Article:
Spruce up your portfolio. Your resume may only get a few moments of time to make a mark, but a well crafted portfolio of your work can make all the difference. A great portfolio can help convince hiring managers that your work speaks louder than your resume, as well as make the connection between your work experience and actual creative endeavors.

Close the employment gaps. If you’ve been looking for a while, it can feel like the gap between jobs is just getting bigger. Volunteer, freelance, or create your own projects to add to the resume so the gaps lessen. Look for leadership roles to help enhance your standing.

Be selective. Your resume is a body of content that represents you, so it doesn’t need to be comprehensive. Include whatever is relevant to the job and hiring manager as part of your experience. The same goes for your skills and accomplishments.

Format your resume correctly. Use bold and underlining plus bullet points to help promote yourself in a concise yet detailed fashion. Add the right keywords -- the more specific, the better. Short descriptions of previous work experience will suffice. Make sure to point out your responsibilities in each position in addition to personal achievements. Education goes at the end. Finally, keep everything clean! Lots of white space helps your resume appear professional and polished.

Ask for help. Being objective about your career can be difficult. Some people overestimate or underestimate their success. Hire a resume writer, or ask a mentor or friend to help with the resume writing process.

Take your time. Creating an effective resume is not a quick or easy process. You have to think carefully about what you want to say and how to say it.

Is your resume ready for review in six seconds? What are your resume tips?

The Importance of Proofreading Your Resume (And Everything Else)

Wednesday, August 05, 2015

According to a survey conducted by Grammarly on Indeed.com, the average job seeker has at least one punctuation error on their resume, and 60 percent of errors are grammatical.

If the job requires attention to detail or if you promote yourself as “meticulous,” how can a hiring manager trust that you are those things if your resume has simple spelling mistakes and typos?

Those tiny errors could make them think twice about calling you for the role.

One cannot underestimate the importance of proofreading. Here are a few tips to keep in mind during this necessary step in applying for jobs:

Proofreading does not equal spell check. Misspellings and grammatical mistakes are common, and they happen to everyone. But spell check cannot replace your sharp eye. Most spell check programs do not recognize contextual spelling errors (like “achieve” versus “achievement”).

Don’t rush your email. When you see the perfect job, it’s easy to get excited and click “send” before thoroughly reading it over. However, if you spelled the name of the company incorrectly, it’s very unlikely they’ll be emailing back!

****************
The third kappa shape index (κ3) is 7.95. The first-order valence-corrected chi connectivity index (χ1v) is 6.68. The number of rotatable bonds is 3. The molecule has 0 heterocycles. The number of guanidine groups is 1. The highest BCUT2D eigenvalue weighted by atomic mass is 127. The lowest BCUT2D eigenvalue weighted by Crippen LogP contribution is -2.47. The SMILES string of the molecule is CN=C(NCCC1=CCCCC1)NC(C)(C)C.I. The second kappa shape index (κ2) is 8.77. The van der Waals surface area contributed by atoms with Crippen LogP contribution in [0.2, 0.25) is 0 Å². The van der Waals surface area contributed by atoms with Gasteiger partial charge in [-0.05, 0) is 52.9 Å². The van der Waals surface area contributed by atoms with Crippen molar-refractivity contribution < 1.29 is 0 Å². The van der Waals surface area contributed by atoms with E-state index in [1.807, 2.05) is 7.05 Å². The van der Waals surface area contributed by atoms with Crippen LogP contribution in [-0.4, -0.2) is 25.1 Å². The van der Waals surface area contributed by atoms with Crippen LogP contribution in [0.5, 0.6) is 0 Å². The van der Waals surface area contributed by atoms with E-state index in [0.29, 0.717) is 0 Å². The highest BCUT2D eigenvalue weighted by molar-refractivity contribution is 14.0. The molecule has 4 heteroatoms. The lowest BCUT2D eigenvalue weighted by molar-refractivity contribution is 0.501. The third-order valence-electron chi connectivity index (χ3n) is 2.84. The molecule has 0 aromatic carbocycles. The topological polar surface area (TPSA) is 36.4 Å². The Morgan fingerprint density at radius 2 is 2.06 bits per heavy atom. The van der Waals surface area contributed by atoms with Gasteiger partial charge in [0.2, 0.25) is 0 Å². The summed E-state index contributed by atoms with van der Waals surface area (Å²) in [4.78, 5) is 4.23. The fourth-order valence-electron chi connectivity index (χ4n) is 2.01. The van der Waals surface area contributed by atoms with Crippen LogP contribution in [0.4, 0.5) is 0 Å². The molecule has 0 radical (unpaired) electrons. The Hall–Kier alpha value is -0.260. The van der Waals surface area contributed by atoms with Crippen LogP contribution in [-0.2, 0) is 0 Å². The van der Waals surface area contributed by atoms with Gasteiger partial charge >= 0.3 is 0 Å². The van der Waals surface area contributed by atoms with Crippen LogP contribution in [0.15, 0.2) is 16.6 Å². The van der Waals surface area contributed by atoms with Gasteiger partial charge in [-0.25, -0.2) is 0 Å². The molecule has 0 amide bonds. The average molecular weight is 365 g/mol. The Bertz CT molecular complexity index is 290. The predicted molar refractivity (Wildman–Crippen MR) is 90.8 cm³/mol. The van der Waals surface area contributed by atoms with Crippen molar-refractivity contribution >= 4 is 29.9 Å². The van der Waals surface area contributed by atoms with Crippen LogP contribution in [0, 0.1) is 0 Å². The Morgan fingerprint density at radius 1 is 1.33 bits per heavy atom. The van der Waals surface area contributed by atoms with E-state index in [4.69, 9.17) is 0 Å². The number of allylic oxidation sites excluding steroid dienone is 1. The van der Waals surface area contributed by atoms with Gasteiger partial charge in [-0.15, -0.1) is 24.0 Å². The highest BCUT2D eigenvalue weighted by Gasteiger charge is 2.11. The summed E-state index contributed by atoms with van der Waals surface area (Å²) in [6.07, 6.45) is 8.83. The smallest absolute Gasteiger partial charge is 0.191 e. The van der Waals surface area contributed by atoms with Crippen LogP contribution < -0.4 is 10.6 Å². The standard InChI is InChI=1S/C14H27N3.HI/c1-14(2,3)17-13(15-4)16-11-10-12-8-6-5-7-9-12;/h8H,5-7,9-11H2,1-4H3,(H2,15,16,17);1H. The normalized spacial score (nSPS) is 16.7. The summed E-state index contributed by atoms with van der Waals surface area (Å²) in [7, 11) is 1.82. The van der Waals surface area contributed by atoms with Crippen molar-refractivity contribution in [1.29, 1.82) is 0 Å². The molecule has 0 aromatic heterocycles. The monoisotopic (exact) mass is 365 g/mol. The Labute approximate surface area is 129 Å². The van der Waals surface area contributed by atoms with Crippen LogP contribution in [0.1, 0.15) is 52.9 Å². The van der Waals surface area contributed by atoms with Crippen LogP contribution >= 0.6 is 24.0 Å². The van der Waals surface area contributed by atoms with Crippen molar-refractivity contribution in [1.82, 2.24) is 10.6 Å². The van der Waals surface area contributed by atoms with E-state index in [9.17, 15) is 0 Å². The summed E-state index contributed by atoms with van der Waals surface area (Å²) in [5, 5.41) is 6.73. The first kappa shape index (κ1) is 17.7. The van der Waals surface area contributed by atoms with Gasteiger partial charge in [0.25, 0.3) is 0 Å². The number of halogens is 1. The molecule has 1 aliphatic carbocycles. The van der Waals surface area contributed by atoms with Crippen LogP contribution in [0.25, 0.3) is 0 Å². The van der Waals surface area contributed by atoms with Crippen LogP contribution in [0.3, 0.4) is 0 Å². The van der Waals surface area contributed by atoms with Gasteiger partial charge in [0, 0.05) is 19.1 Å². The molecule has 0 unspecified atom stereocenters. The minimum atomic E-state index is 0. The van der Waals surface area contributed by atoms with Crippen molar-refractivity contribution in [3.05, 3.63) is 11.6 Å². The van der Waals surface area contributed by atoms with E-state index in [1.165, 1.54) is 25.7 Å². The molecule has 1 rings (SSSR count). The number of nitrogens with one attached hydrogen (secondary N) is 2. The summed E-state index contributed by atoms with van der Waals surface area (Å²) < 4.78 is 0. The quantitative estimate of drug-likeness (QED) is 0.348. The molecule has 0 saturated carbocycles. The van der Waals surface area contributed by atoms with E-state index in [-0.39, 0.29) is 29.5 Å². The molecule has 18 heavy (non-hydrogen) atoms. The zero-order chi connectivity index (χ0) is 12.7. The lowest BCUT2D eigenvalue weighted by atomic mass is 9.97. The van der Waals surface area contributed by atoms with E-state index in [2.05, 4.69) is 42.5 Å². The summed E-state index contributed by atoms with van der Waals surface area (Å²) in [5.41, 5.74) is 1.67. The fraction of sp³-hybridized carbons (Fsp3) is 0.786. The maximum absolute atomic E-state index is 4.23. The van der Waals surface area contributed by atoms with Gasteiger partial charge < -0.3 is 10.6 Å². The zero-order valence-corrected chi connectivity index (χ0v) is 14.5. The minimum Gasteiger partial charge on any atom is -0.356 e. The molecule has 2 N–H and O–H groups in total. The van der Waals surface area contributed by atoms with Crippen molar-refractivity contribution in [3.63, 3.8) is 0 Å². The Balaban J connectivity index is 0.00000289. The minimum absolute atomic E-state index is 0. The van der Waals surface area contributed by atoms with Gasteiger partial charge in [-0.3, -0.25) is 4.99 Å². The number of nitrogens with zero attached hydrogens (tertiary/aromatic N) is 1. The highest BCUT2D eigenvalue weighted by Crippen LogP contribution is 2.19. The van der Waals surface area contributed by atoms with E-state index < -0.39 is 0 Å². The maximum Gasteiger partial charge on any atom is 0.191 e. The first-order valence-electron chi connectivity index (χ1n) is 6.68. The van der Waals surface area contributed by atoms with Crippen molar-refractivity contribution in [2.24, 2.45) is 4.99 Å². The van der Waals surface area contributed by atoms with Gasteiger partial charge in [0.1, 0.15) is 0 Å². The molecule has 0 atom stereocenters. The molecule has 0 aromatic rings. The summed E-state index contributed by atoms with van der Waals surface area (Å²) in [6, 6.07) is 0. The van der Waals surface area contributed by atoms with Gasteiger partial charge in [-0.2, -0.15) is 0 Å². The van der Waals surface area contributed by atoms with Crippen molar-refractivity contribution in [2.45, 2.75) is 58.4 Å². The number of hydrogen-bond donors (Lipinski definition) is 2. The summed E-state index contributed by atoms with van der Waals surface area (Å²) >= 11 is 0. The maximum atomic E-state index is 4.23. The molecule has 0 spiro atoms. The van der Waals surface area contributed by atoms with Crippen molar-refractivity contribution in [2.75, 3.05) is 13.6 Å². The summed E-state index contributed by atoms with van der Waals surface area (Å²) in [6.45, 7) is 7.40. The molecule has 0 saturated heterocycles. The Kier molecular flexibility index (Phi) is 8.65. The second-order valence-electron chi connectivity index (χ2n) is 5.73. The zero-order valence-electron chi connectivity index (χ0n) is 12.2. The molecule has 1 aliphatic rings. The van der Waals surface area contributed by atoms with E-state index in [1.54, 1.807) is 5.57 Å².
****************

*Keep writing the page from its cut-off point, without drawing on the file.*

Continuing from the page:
Check your online portfolio. Hiring managers, especially in creative fields, are going to look at your website. If you’ve misspelled a few words, or have grammar errors, it will negatively impact your beautiful photos or exquisite design. They’ll remember that you weren’t fastidious enough to double check your own website.

Keep it consistent. If you’re still employed at a position, use present tense -- use past tense if you’re no longer there. Stay consistent and use an active voice (“developed strategy,” “created designs”). Catching errors in consistency is part of proofreading.

Have a friend help you! If you’ve already combed through all your hiring materials, ask a friend (or several) help you proofread as well just to be on the safe side.

The good news is that your resume, LinkedIn profile, and online portfolio are easy to fix. All you have to do is take the time to proofread and make sure there are no errors.

So proofread your resume. Proofread your cover letter. Proofread your online portfolio. Proofread your writing samples. Proofread your blog. Proofread your email to a recruiter or hiring manager. Proofread, proofread, proofread. You can thank us later after you score the job!

5 Tips for Getting The Job You're Actually Qualified For

Thursday, July 16, 2015

Do you consider yourself to be a marketing manager, and yet, also a writer, but also a designer? Are you someone who juggles a dozen skills across multiple jobs? Ever heard of the phrase “jack of all trades, master of none”?

Maybe you are an excellent copy editor and graphic designer and technology manager. However, chances are you have a focus or interest in one area more than the other, i.e. an excellent copy editor who knows a few basics about graphic design who also  had to manage an IT guy once. Having a lot of skills is great, but it makes placing people in a job that suits them best difficult. Imagine being an interviewer and seeing all these skills on a resume and unclear where someone’s interest lies, when you’re really just searching for someone who’s most qualified for this position.

In creative services, having a resume that isn’t focused can hurt instead of help. Here are five ways to improve your resume and the chance that you’ll be offered the opportunity: